When Sen. Tammy Duckworth welcomed her second child, it was cause for celebration — not only because she had become the first sitting senator to give birth or because she has already begun to challenge the Senate to change its rules to allow her to bring her infant on the floor with her during voting. In giving birth to Maile Pearl Bowlsbey, Duckworth, a combat-injured veteran who has overcome considerable obstacles in her life, beat the odds yet again.
At 50, Duckworth, who graduated from McKinley High in 1985 and the University of Hawaii in 1989, became one of a growing number of women to have a child at an age once considered an unlikely, unwise or even irresponsible time to attempt new motherhood.
Times have changed.
The most recent data from the National Center for Health Statistics shows that, though the overall U.S. birthrate continues to fall, among women over 40, there has been a 4 percent increase. Can the baby boom be explained by advances in medicine? Yes and no, says Dr. Helen Kim, chief of Reproductive Endocrinology and Infertility at the University of Chicago.
“I don’t think anything medically has happened that has dramatically increased the reproductive lifespan,” she says. Instead, the change has come with another, more readily available, technology: egg and embryo freezing, and donor eggs and embryos.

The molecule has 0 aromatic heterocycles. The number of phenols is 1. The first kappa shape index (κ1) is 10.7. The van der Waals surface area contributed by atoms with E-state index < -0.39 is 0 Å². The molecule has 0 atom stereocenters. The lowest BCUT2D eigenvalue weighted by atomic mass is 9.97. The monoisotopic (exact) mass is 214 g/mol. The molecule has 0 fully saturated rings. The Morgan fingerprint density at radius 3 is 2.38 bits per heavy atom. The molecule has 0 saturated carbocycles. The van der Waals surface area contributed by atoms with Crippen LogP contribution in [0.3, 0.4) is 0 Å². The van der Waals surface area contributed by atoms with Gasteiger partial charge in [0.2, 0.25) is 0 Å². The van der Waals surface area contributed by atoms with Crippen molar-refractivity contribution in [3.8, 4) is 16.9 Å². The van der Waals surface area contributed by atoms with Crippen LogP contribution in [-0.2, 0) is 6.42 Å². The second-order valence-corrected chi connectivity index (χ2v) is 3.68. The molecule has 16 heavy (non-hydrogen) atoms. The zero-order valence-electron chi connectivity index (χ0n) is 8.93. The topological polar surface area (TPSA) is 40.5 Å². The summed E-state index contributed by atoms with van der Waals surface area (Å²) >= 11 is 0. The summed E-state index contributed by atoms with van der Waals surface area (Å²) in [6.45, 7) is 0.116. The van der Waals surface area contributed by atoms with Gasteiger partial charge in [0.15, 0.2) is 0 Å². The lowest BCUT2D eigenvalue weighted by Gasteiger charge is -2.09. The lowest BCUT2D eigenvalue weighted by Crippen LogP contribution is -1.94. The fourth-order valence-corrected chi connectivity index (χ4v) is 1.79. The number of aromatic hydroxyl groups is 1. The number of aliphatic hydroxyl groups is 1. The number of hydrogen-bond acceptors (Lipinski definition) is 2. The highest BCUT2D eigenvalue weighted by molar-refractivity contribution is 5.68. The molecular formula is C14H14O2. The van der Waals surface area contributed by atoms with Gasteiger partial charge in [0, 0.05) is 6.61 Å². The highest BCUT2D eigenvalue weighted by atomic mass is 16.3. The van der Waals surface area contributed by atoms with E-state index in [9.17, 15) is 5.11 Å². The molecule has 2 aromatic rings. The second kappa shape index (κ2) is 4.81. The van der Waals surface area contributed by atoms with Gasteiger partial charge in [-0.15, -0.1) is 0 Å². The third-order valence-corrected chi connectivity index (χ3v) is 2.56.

“There is a huge increase in the number of people who are doing egg donation or embryo donation,” she says. “In the most recent reporting year, there were something like 20,000 embryo transfers of donor eggs or embryos. I think that’s where the bulk of these older moms are coming from.”
Duckworth has said that she used in vitro fertilization to conceive, but has not specified whether or not she used donor eggs. Other well-known women, including Janet Jackson, who gave birth last year at age 50, have adopted a similar policy when it comes to discussing the details of their treatment.
“There’s such a positive portrayal of these older women who are having babies,” says Kim, “and that’s great. But people don’t realize how rare it is and probably that they used an egg donor. I think many of these celebrities have used egg donors, and they just don’t come forward with that, and it gives people a false impression. It sort of makes you feel like maybe you can have it all, but there is still a biological clock.”
Success rates for older mothers trying IVF with their own eggs, she points out, have not increased dramatically. The real changes around older mothers are at the intersection of medical science and societal norms.
“Something that has changed in my career,” Kim says, “is the willingness of people to take care of older women. Decades ago, it was considered very controversial to even allow people who are post-menopause to access egg donation. People thought it was outrageous, ‘How can you treat someone who’s (older than) 50 with egg donation? She’s at the age of natural menopause.’ “
But fertility doctors, who have spent decades wrestling with ethical and scientific questions ranging from helping unmarried mothers to egg donation and surrogacy for gay couples to how to deal with embryos left behind after a couple splits, now view older mothers differently. In part, it’s due to a healthier population.